universally in the Hindu tradition; that worlds periodically come into being,
remain for a time and then dissolve into non-manifestation. The world,
according to Mimamsa, has always existed and is without beginning or end.
During Vedic times there were no temples or images. Most rites were
conducted in open air or in temporary structures, and were of a sacrificial
nature, until post-Upanishadic times when temples were erected.
     Their design was influenced by the Buddhist chaitya halls and rock-cut
sanctuaries dating from the 3rd century BC, a style which continued to
dominate architectural forms for over a thousand years.
     Today no free standing pre-Gupta Hindu temples remain, for they were
built of perishable materials and have long since disappeared.
     The main temple building activity took place from the 7th century
                          HINDU COSMOLOGY
  According to Hindu cosmology, a beginningless series of worlds pass
  through cycles within cycles forever. One ‘day of Brahma’ consists of
  4,320 million earthly years and is called a kalpa, his ‘night’ is of equal
  length; his ‘year’ contains 360 such days and nights; and his lifetime is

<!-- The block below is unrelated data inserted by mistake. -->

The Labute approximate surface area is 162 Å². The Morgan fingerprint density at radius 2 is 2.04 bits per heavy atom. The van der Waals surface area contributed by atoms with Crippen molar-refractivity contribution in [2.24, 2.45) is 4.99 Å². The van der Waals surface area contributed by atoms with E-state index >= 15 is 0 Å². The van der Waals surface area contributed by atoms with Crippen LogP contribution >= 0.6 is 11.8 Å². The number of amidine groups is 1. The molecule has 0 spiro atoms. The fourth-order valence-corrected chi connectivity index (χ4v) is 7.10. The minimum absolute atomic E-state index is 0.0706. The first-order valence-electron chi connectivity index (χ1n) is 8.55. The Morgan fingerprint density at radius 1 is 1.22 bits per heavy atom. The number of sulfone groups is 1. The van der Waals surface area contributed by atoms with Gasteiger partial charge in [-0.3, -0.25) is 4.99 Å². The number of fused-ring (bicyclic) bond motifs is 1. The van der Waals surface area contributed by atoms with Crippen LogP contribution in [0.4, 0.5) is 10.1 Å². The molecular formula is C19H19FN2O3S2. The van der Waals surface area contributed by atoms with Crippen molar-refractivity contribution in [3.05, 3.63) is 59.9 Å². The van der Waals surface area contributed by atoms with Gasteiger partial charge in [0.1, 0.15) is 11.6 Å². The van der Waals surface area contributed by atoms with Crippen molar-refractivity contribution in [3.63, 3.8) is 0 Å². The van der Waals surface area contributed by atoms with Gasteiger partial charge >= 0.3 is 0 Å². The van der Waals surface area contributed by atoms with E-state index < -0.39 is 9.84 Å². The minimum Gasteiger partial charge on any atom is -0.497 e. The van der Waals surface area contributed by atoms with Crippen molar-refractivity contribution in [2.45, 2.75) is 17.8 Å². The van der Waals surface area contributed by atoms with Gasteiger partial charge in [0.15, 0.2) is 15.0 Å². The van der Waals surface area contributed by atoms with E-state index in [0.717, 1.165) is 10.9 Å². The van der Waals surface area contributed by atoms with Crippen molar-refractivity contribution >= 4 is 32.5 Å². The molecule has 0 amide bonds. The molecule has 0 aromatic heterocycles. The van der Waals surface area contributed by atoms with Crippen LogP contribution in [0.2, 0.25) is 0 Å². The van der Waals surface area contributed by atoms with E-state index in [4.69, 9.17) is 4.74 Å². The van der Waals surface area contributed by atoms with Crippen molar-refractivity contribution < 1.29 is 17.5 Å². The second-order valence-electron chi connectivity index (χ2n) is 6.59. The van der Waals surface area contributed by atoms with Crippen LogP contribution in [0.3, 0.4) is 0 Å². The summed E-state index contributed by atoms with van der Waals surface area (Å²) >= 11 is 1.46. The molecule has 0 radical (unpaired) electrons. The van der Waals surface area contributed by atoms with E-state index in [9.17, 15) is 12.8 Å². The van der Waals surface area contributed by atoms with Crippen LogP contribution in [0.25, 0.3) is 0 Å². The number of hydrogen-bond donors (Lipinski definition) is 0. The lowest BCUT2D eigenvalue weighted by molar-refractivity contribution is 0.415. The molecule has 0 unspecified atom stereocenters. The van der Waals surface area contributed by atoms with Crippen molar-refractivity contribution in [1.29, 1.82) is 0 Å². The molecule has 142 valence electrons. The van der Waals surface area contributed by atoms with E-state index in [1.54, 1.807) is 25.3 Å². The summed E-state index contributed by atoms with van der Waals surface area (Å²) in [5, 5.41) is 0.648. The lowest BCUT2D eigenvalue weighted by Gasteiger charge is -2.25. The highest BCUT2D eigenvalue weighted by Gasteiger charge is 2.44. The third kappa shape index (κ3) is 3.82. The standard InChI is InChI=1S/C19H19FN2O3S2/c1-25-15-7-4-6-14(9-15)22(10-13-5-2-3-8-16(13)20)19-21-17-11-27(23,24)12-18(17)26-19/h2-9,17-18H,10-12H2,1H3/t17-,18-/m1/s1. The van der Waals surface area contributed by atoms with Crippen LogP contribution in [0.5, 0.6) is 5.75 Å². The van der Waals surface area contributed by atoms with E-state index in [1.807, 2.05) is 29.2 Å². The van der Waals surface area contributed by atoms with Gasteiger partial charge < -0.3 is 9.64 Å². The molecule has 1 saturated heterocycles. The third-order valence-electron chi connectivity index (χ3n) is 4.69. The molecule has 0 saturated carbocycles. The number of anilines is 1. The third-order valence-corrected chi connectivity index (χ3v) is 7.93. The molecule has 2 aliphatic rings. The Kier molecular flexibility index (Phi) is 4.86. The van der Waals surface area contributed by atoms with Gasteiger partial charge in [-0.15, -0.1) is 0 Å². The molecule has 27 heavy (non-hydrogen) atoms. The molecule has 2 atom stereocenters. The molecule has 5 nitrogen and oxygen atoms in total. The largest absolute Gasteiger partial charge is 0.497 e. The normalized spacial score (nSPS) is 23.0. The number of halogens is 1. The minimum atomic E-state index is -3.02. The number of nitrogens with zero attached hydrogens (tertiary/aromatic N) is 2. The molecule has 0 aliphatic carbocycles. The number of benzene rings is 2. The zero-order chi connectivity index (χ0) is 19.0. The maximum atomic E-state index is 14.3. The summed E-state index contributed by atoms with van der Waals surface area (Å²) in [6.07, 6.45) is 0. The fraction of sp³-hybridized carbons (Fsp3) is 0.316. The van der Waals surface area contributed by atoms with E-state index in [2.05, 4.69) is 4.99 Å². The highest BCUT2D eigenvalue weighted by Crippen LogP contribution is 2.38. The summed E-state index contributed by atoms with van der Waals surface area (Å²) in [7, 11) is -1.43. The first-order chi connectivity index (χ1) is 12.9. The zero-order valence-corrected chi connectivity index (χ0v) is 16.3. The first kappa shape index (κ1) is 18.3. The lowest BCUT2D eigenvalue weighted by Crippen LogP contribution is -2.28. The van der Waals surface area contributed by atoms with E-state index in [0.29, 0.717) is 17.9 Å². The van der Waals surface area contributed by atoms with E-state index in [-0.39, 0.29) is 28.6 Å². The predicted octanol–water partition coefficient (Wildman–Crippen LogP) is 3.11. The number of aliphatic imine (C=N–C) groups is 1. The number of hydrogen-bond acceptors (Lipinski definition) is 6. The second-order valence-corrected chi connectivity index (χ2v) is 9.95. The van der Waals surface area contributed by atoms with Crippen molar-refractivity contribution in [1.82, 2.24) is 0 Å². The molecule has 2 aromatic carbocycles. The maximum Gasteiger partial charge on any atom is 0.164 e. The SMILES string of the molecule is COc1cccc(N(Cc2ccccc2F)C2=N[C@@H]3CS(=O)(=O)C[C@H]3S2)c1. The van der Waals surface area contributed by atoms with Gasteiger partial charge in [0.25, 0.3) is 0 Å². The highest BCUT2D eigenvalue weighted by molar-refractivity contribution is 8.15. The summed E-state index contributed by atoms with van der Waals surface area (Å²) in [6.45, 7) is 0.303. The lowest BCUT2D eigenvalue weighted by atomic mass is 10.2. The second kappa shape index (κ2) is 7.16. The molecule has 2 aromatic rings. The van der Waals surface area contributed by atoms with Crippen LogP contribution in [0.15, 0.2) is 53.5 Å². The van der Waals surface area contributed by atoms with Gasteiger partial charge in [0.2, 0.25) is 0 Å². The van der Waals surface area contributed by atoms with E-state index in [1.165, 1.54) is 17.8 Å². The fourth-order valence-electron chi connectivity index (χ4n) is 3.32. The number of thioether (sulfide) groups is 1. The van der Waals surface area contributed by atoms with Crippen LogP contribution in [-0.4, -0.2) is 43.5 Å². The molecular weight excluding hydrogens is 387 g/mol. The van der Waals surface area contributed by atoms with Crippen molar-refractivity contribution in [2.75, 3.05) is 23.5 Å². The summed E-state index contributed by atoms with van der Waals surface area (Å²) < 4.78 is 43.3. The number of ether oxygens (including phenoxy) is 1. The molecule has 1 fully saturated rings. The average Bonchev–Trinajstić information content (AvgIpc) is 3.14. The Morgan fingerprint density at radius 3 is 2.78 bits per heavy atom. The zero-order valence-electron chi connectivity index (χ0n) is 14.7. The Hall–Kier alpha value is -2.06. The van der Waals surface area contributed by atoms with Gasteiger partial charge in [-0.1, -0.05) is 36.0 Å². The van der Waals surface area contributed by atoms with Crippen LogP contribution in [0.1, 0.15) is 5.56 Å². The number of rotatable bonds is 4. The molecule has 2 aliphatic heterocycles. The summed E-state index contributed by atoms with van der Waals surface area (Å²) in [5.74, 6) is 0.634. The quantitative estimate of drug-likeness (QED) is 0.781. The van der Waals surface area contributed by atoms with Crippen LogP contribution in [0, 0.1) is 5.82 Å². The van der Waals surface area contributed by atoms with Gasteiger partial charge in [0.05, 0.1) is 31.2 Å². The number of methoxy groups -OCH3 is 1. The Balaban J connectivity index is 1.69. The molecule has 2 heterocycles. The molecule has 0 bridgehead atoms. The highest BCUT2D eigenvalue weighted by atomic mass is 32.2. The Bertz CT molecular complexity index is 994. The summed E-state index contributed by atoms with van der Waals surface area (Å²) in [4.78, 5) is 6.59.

100 divine years, that is 311,040,000 milIion years.
  At the end of this vast period the universe dissolves into non-
  manifestation, until aeons later another ‘secondary” creator-god appears
  and a ‘new’ world unfolds. During his ‘day’ Brahma creates the universe
  from eternally existing matter and finally absorbs it, where it remains
  latent during the ‘night’ of Brahma, after which the process starts again.
  Each kalpa is divided into 14 secondary cycles (manvantaras), each
  lasting millions of years and with vast intervals between the cycles.
  During these periods another world comes into being and a new Manu
  appears as the progenitor of the human race. At present we are in the
  seventh manvantara whose Manu is Vaivasvata.
  Each manvantara comprises 71 aeons called mahayugas; each mahayuga